Study Type: Therapeutic (Drug: BIIB067); Phase 1
Status: Recruiting
Sites: Toronto, Montreal
Sponsor: Biogen
*Due to the specificity of this treatment, this clinical trial is only open to individuals with a SOD1 mutation.

BIIB067 (also referred to as ISIS-SOD1RX) is a drug designed to reduce the production of a protein called superoxide dismutase 1 (SOD1). Mutations in the gene for SOD1 represent the second most common cause of the inherited (familial) form of ALS. As a result of mutation, SOD1 is believed to gain a toxic function that leads to the development of ALS. By reducing the amount of SOD1 in people who are living with ALS and have an SOD1 mutation, scientists may be able to reduce its toxic effect and as a result slow or halt disease progression. The aim of this Phase 1 study is to test the safety of BIIB067, as well as its success in reducing SOD1 levels.
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Methodology Study of Novel Outcome Measures to Assess Progression of ALS

Study Type: Observational
Status: Recruiting
Sites: Toronto, Montreal
Sponsor: Biogen

At the outset of a clinical trial, researchers and clinicians will often use a set of standardized tests to determine the baseline function of study participants. As the study progresses, those same tests can then be used to quantify changes in participants’ functional abilities over time, which is often referred to as an outcome measure and is how researchers monitor disease progression and evaluate the efficacy of a treatment. The goal of this observational study is to develop a new set of outcome measures (or tests) to monitor ALS progression that are more sensitive than the traditionally used Amyotrophic Lateral Sclerosis Functional Rating Scale-Revised (ALSFRS-R). Researchers hope that this observational study will find new outcome measures that are reliable, easy to administer and quick to show evidence of change in people living with ALS, allowing for more effective testing of new ALS treatments.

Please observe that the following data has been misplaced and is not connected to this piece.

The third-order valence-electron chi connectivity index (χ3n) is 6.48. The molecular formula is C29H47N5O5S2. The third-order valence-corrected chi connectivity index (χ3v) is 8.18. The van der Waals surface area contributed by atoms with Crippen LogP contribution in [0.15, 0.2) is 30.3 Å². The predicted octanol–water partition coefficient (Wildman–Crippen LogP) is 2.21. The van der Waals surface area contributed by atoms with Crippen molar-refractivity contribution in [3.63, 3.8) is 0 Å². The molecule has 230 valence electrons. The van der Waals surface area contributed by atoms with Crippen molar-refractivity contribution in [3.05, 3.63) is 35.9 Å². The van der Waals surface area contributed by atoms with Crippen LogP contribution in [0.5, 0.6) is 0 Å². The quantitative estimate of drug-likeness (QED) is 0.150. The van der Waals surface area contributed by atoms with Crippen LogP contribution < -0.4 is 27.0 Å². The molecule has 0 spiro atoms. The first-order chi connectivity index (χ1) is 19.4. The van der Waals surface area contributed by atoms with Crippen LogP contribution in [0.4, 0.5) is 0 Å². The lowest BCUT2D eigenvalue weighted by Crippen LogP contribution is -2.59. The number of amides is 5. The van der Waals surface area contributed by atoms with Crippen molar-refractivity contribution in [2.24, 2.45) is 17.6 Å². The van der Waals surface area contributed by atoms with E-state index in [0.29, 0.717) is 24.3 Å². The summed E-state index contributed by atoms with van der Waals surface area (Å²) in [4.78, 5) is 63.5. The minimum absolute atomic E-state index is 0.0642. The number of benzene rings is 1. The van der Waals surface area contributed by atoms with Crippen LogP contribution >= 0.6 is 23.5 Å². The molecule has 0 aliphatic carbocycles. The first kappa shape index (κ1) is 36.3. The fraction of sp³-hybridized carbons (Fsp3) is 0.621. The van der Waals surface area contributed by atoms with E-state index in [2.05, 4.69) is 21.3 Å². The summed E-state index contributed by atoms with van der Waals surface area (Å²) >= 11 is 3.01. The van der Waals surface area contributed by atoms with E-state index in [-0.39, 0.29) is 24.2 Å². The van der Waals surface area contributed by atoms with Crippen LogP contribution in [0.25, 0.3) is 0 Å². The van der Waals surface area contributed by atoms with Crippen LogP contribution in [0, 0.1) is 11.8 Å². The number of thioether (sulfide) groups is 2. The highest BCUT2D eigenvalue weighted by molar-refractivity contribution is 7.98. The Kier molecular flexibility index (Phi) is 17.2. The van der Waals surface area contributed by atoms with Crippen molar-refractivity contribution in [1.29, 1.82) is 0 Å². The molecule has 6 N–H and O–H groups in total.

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Non-invasive Ventilation in Amyotrophic Lateral Sclerosis (ALS) using the iVAPS Mode

Study Type: Therapeutic (Device: Non-invasive home ventilation)
Status: Recruiting
Sites: Montreal
Sponsor: Marta Kaminska

Home-based non-invasive ventilation is often used as the first step to treat breathing difficulties in people living with ALS. This study will compare the current standard mode of ventilation, called BiST, with the new, more technologically-sophisticated iVAPS mode. The goal of this study is to determine whether the iVAPS mode is superior to the BiST mode in terms of being more comfortable and easy for people to use, as well as improving people’s symptoms of hypoventilation, compliance (hours used per day) and physiologic parameters (such as daytime and overnight oxygen levels). The hope is that the iVAPS mode will reduce the number of required respiratory therapist interventions and alterations in the ventilator settings compared to the BiST mode.